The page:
Speed up @fontface loading time

@fontface is a great tool for giving your site an individual look, the down-side is that on a standard site, the font is downloaded on each page view.

As the font can take a little time to download, the page text is loaded first and then the font is replaced once it has finished downloading which (especially on slow connections) leads to a flash of unformatted text (sometimes described as FOUT flash of unformatted text).

There are a few tutorials which explain how to stop the text displaying until the font has finished downloading, but I feel this is against the readers interests as ultimatley they are there to read the text, however it looks.

My partial workaround for this is to instruct the users browser to cache the font so it doesn't have to redownload for each page view. You can also add a local source in your css that will look to see if the font is already installed on the users computer.

So, assuming you have used the font squirrel generator to create your fonts, or that you have fonts suitable for all browsers, we need to cache the following file types:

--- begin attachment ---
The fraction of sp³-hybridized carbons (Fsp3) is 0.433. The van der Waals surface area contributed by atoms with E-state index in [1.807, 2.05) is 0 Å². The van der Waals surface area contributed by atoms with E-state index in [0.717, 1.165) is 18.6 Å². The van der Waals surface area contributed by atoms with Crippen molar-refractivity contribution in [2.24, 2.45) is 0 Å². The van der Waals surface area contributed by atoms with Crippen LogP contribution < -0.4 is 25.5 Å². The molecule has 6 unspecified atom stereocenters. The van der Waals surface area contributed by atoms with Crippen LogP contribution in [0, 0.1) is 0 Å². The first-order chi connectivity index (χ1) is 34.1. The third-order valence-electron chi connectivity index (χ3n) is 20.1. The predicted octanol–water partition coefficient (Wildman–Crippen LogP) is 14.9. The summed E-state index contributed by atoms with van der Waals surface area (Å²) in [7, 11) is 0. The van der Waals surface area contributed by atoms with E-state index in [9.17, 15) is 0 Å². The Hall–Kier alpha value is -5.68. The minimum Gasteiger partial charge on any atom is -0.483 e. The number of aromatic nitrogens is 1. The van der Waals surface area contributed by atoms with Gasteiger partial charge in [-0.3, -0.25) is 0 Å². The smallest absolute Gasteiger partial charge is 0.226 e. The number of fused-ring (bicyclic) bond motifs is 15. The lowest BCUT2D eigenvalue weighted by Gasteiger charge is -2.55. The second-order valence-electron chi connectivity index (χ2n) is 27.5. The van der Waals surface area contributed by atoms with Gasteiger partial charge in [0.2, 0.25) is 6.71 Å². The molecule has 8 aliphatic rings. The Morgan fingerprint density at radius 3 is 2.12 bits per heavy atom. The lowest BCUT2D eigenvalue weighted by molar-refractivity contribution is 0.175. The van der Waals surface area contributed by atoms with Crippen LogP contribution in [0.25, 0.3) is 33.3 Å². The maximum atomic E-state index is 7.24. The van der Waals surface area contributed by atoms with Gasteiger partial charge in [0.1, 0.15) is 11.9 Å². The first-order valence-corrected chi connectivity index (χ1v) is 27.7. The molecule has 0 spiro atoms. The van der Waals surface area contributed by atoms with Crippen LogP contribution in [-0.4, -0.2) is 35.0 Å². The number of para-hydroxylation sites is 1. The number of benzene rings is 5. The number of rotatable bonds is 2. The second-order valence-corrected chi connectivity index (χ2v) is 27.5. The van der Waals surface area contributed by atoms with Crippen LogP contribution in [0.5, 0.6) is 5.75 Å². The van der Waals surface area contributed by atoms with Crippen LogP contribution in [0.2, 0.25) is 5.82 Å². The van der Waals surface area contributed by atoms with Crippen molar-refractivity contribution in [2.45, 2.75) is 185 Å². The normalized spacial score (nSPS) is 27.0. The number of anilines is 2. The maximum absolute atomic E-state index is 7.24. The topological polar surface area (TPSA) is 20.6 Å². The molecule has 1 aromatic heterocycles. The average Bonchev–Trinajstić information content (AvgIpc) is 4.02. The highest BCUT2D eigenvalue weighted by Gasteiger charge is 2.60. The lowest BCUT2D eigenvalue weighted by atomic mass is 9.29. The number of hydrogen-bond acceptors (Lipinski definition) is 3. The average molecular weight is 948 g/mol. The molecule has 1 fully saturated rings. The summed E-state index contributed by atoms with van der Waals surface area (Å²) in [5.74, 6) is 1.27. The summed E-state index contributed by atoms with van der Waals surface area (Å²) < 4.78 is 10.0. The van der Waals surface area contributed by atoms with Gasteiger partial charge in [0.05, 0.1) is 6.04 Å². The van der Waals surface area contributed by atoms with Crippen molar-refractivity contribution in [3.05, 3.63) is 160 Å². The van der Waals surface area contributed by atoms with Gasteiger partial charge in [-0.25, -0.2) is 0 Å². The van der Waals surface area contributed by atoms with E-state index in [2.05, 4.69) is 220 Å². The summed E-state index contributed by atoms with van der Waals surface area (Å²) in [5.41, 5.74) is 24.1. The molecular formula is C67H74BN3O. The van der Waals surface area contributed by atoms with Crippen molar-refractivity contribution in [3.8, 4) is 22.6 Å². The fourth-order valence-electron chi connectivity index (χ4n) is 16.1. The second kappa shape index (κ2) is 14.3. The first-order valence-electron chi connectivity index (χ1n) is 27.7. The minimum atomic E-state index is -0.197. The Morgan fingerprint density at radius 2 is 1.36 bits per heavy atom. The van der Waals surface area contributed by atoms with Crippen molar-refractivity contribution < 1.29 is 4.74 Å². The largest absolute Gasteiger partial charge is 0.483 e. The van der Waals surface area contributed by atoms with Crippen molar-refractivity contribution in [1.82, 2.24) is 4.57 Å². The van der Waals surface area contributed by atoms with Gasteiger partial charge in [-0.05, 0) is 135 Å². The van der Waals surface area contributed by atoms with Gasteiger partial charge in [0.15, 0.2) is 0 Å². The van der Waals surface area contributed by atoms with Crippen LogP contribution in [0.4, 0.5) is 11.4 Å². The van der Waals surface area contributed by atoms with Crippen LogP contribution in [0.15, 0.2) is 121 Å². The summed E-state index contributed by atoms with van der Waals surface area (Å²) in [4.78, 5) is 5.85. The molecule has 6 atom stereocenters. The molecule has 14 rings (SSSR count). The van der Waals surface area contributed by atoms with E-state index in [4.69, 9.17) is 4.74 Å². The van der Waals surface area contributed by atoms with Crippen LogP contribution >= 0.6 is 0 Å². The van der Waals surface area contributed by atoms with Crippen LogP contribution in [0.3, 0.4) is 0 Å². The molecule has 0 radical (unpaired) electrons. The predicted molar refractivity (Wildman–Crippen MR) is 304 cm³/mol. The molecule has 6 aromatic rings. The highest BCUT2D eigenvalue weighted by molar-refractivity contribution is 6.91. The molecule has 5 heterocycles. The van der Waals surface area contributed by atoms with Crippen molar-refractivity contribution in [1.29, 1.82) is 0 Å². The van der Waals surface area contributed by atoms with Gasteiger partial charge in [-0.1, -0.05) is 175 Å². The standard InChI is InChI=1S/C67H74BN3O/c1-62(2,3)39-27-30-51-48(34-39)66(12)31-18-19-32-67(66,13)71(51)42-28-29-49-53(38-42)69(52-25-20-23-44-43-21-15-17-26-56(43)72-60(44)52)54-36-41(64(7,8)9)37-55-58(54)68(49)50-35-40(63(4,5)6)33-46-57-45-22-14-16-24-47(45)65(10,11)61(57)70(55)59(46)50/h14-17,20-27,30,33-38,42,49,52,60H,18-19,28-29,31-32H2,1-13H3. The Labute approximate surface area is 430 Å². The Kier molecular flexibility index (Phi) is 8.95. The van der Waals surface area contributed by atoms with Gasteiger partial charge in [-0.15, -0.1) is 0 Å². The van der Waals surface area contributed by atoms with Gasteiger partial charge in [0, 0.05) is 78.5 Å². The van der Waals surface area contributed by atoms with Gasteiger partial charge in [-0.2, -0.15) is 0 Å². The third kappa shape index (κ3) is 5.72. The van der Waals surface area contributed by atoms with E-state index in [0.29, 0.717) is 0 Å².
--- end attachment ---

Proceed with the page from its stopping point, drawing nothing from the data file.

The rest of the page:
.eot (IE6-8)
.woff (IE9)
.ttf (firefox,chrome,opera,safari)
.svg (safari,chrome,opera)

We can do this using the .htaccess in your root directory by adding the following lines:


<IfModule mod_headers.c>
Header unset ETag
Header unset Last-Modified
FileETag None
<FilesMatch "\.(eot|woff|ttf|svg|)$">
Header unset Cache-control
Header set Expires "Wed, 28 Apr 2016 20:00:00 GMT"


Add a date quite far in the future and the font will be stored on the users computer with no need to reload.

There is also another method which I haven't had time to test which uses (the benefit being that you would never have to change the date):

<FilesMatch "\.(eot|woff|ttf|svg)$">
ExpiresDefault "access plus 1 month"

You can add any other file types to this string to further speed up loading times in general. I normally use the following to involve the favicon, css and js files and also flash content:


Note: Adobe just released a blank font to also help combat this problem. The two methods can be used together. Read more here.